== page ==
VIENNA, Austria (AP) - Soldiers from countries whose armies are suspected of engaging in torture or other abuse should not be considered for peacekeeping duty, the UN's chief anti-torture investigator says.
UN special rapporteur Manfred Nowak said in an interview for Monday's editions of the Austrian news magazine Profil that the world body's standards for selecting peacekeepers are too low, and suggested it should reconsider forming its own professional standing army.
Concerns about the quality, training and ethics of soldiers are growing as developing countries with questionable human rights records increasingly are tapped for troops for international peacekeeping operations, Nowak said.
"The criteria are not very high," he told Profil, which released excerpts of the interview on Saturday. "The UN must impose stricter standards in recruiting soldiers."
Nowak did not mention past abuses by soldiers from the U.S., Britain and other Western countries who have formed the bulk of many peacekeeping operations worldwide.
George Bush tried to fool the public when he issued his recent executive order supposedly banning torture but that's not what it actually does. As long as Bush permits so-called "alternative", classified interrogation techniques there is no guarantee that torture will not continue.
And today, The Independent reports:
The British Army is facing new allegations that it was involved in "forced disappearances", hostage-taking and torture of Iraqi civilians after the fall of the regime of Saddam Hussein.
One of the claims is made by the former chairman of the Red Crescent in Basra, who alleges he was beaten unconscious by British soldiers after they accused him of being a senior official in Saddam's Baath party.
The family of another Iraqi civilian claims he was arrested and kidnapped by the British in order to secure the surrender of his brother, who was also accused of being a high-ranking member of the party. He was later found shot dead, still handcuffed and wearing a UK prisoner name tag.
Both cases are being prepared for hearings in the High Court in which the Government will be accused of war crimes while carrying out the arrest and detention of alleged senior members of the Baath party.
So, why is the UN's "chief anti-torture investigator" refusing to acknowledge reality especially when he said this during an interview this past January?
Kanishk Tharoor: In what ways has the Bush administration directly or indirectly allowed for torture?
Manfred Nowak: The Bush administration has done quite a lot to undermine the absolute prohibition of torture, for instance by interpreting torture in a very restrictive manner and claiming they are not really torturing. To them, torture is only really something after which you suffer long-term mental disorder or organ failure. Everything else is called "humanely-degrading treatment" which needs to be balanced against the threat of terrorism - it's a trade-off between security and human rights.
One can employ these harsher interrogation methods against suspected terrorists because the United States feels itself to be in a war on terror. It's breaking a taboo and since the US was always a champion of human rights and democracy, and one of the oldest countries to have a bill of rights in their constitution, this negative example has many negative consequences for the US and many other states. If even the US considers these means of detention, these flights lawful then, other countries feel that they can do the same.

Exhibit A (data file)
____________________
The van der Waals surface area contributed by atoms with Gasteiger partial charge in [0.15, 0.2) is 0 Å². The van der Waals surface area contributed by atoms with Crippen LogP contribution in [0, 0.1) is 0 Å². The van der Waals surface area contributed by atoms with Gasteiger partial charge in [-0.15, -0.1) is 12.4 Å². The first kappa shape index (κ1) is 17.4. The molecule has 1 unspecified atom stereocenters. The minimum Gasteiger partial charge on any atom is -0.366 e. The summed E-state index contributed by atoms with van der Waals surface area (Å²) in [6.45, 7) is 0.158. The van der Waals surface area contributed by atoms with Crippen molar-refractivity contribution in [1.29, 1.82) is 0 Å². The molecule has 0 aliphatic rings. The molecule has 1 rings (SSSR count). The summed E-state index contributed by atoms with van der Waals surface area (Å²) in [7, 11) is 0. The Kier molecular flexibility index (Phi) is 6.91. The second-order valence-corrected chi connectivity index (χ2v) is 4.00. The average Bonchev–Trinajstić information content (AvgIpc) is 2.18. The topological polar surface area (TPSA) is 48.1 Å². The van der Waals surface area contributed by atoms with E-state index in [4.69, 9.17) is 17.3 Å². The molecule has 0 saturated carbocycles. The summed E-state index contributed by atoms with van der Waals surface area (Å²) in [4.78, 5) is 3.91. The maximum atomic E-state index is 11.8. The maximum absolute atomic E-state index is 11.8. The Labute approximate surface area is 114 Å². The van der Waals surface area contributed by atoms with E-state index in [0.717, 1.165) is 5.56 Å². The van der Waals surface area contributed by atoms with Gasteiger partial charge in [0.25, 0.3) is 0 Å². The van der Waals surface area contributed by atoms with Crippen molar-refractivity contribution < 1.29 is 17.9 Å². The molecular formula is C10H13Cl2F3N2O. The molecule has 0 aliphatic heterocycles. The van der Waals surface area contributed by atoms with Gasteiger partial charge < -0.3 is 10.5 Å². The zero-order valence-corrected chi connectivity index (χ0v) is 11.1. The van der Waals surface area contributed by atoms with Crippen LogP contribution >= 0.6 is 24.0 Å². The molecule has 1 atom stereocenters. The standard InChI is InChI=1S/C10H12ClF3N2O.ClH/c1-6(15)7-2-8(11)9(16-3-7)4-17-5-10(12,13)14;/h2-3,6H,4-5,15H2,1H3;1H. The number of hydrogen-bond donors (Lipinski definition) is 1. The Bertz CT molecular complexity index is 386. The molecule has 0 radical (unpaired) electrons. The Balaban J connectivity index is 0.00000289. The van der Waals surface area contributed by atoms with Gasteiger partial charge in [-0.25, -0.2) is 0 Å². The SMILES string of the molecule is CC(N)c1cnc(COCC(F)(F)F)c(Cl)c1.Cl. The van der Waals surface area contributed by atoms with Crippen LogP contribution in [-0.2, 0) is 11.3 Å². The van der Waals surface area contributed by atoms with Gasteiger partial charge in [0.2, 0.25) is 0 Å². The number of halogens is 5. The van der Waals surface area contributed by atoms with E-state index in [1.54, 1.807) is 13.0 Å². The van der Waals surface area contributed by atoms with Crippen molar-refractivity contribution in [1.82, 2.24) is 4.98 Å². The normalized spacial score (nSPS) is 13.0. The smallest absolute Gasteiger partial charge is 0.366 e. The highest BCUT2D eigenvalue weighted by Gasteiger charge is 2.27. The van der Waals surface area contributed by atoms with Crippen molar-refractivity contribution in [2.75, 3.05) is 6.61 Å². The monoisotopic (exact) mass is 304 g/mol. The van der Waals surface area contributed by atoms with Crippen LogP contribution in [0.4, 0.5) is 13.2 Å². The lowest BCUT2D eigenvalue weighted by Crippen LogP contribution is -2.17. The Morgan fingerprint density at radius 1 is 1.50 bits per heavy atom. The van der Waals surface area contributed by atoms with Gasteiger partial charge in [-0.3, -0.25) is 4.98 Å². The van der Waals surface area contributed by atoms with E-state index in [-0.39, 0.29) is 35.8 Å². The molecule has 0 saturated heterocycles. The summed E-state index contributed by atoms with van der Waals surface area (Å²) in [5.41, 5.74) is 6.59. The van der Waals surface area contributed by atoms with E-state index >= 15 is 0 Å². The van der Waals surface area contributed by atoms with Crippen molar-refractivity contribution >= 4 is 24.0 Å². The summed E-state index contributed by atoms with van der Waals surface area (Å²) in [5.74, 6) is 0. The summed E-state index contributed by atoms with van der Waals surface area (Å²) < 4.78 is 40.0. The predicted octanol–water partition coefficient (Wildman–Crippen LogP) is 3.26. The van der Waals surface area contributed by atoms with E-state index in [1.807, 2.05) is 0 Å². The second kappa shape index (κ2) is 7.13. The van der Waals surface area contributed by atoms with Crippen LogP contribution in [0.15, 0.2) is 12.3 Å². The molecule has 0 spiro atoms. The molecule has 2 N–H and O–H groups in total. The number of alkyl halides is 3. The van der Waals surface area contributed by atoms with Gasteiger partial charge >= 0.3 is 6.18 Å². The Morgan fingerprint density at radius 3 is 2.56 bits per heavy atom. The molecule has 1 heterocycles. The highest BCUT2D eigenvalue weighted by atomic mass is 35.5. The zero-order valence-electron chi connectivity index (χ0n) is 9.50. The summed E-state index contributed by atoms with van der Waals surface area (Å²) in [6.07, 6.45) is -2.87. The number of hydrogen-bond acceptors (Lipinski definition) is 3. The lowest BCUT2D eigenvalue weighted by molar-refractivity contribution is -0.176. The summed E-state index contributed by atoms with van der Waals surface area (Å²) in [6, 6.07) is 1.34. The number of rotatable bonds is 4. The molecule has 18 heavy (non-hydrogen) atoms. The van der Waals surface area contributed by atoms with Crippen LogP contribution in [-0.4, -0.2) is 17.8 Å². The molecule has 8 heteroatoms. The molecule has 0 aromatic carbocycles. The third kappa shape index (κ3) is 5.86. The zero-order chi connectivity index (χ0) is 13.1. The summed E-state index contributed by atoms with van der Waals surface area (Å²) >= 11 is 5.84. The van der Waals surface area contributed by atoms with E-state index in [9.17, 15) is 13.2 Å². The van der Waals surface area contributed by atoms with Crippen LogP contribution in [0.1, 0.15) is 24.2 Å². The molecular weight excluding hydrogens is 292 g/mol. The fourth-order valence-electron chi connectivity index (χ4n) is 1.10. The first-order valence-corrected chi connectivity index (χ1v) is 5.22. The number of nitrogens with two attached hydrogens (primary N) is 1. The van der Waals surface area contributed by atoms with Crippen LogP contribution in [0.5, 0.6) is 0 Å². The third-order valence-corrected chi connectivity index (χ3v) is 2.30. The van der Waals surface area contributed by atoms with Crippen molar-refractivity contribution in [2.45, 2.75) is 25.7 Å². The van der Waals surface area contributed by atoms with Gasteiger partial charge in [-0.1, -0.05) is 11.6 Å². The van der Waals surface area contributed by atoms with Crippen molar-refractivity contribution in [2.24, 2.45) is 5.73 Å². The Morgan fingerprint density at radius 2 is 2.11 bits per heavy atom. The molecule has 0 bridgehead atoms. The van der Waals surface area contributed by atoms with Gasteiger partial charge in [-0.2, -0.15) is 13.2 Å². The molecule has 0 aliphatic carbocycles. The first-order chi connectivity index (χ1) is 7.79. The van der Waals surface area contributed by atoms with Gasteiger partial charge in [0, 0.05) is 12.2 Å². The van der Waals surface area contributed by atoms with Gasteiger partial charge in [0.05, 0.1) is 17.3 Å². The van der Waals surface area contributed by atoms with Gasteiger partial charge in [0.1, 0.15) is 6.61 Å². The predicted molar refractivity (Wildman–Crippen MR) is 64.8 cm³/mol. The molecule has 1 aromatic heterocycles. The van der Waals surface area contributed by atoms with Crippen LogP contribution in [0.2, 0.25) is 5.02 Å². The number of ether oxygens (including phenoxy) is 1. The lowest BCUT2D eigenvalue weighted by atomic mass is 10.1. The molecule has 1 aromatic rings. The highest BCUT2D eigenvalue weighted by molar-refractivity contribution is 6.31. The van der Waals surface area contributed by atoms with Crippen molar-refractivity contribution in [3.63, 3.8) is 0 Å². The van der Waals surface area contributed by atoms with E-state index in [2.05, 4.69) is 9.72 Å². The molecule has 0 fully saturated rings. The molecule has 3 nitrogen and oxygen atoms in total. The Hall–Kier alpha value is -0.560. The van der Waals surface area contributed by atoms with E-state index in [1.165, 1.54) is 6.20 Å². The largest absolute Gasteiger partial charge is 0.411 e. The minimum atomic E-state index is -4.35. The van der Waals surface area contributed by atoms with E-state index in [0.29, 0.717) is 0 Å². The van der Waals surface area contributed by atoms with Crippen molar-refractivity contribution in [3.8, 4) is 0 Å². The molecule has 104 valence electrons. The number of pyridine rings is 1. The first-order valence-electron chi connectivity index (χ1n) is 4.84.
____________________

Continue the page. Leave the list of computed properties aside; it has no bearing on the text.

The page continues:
Kanishk Tharoor: With US actions, new sources of torture have come into place, most specifically the outsourcing of torture to countries like Syria, Egypt and Jordan. Is there any precedent for this? How has the Bush administration been engaged in it in recent years?
Manfred Nowak: I do not know any precedent for what they call "extraordinary rendition". There is a precedent for "ordinary rendition", of suspected terrorists abducted by the CIA, Israeli or other intelligence services in another country to be tried domestically. This has also been illegal but was at least done for the legitimate purpose of bringing someone to justice.
Extraordinary abduction is the opposite - depriving individuals of liberty without any legal remedies in order to send them to countries that are known for torture. This violates the absolute prohibition of refoulement: countries are not only not allowed to torture, but also not allowed to send suspects to countries that will torture them.
This was a systematic practice, and I'm afraid, an ongoing practice.
Kanishk Tharoor: What kind of incentives were governments given to allow rendition and to conduct the torture? Should equal pressure be brought to bear on the US as well as the cooperating governments, be they in Cairo, Damascus or Amman?
Manfred Nowak: Of course, this is also the responsibility of countries like Egypt or Syria who are well known for systematic practice of torture. They are the first ones violating international human rights law, even though they have ratified the United Nations convention against torture. They are thus obligated to criminalise torture. But also every state which sends suspects to torturing countries violates the convention.
Countries like the United Kingdom have tried to circumvent this problem by getting "diplomatic assurances" in which they ask those countries to be kind enough not to torture - These diplomatic assurances are a clear attempt to circumvent the absolute prevention of refoulement.
...the prohibition of torture is an "absolute right", which means that there is no proportionality to be applied. A little bit of torture doesn't make us safer, it's the opposite. As soon as you undermine the prohibition of torture, and you start in the "ticking bomb scenario" to apply torture, it very quickly spreads and creates new terrorism. We now have more terrorists since we are fighting terrorism by violating our own standards and the international rule of law.